by Andy Birkey| May 26, 2009 • The California Supreme Court released its opinion on Tuesday upholding Proposition 8, a controversial voter initiative that passed in November and ended the right of same-sex couples in California to marry. That right was extended by the same court in early 2008. While the court decided to retain the proposition today, they also ruled that the marriages of some 18,000 gay and lesbian couples performed in 2008 will remain legal.
|Andy Birkey lives in Minneapolis. He is an LGBT community advocate and blogs on politcial, social, and community issues. Read his blog at Eleventh Avenue South
Despite the ruling, marriage-equality advocates vowed to press on, possibly taking the issue to the voters again in the next few years.
“Today’s ruling is a huge blow to Americans everywhere who care about equality. The court has allowed a bare majority of voters to write same-sex couples out of basic constitutional protections,” said Human Rights Campaign President Joe Solmonese. “This ruling couldn’t be more out of step with what’s happening across the country. We have no choice but to return this basic question of fairness for the estimated 1 million LGBT Californians back to the voters.”
The Log Cabin Republicans also vowed to continue working with California’s Republican elected officials to ensure marriage equality in that state.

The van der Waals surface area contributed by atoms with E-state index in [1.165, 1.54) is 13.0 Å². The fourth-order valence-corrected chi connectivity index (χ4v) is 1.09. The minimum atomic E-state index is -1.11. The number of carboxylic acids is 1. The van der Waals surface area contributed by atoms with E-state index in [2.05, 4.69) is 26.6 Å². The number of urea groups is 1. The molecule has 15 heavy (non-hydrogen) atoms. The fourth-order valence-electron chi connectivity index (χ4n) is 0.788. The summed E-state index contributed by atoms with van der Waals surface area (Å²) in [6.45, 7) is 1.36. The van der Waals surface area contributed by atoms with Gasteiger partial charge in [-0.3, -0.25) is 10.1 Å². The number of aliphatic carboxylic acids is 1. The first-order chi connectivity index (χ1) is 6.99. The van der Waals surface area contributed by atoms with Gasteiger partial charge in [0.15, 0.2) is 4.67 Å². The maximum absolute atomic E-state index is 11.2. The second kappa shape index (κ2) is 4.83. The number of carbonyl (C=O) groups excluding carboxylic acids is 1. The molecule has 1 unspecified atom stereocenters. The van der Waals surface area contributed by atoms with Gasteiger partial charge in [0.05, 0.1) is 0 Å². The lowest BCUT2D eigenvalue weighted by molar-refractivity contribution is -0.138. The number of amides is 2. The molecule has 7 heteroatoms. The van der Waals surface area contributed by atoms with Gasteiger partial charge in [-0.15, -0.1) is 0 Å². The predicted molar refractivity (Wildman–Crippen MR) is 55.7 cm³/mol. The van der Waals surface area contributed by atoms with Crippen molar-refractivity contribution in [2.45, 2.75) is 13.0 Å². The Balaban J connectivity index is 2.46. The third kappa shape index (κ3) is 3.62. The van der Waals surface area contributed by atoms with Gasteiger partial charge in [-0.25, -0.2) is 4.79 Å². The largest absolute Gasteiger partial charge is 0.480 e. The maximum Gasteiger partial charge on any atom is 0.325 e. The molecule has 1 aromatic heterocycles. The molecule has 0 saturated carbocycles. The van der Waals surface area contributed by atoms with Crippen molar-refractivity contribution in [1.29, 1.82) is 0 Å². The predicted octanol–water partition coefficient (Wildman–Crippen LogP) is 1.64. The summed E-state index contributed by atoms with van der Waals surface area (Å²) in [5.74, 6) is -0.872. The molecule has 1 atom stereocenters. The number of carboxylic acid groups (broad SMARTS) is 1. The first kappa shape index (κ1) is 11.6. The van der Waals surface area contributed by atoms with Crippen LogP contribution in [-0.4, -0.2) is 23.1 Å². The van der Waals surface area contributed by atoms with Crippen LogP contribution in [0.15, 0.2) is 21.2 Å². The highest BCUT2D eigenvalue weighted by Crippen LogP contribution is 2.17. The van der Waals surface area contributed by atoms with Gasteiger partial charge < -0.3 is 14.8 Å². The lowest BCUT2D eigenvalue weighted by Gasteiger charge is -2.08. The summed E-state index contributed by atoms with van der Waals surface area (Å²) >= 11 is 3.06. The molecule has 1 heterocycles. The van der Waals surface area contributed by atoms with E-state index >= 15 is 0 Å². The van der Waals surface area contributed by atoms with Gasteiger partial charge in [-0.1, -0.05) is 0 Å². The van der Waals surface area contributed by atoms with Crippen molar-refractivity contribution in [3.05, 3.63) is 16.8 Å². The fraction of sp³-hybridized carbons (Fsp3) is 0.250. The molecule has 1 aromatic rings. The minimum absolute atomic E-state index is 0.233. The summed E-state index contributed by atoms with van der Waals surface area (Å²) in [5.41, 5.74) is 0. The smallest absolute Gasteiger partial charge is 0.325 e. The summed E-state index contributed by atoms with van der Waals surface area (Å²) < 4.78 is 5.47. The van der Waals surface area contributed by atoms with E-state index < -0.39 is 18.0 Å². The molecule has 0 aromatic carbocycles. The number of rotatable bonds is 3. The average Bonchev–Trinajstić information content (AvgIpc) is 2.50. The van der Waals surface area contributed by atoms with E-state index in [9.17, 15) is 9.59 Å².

“While we were defeated in this ballot initiative, our cause is right and just,” said Leonard M. Lanzi, president of California Log Cabin Republicans “We will continue to work with our allies in the Republican Party and across the political spectrum in California to educate voters that marriage equality is truly a conservative value, along the lines of strengthening individual freedoms, limiting the role of government in our daily lives and preserving personal responsibility.”
The Mormon Church, which spent millions of out-of-state funds to pass Prop 8, released a statement today, as well:
“Today’s decision by the California Supreme Court is welcome. The issue the court decided was whether California citizens validly exercised their right to amend their own constitution to define marriage as between a man and a woman. The court has overwhelmingly affirmed their action.
“The Church of Jesus Christ of Latter-day Saints recognizes the deeply held feelings on both sides, but strongly affirms its belief that marriage should be between a man and a woman. The bedrock institution of marriage between a man and a woman has profound implications for our society.”
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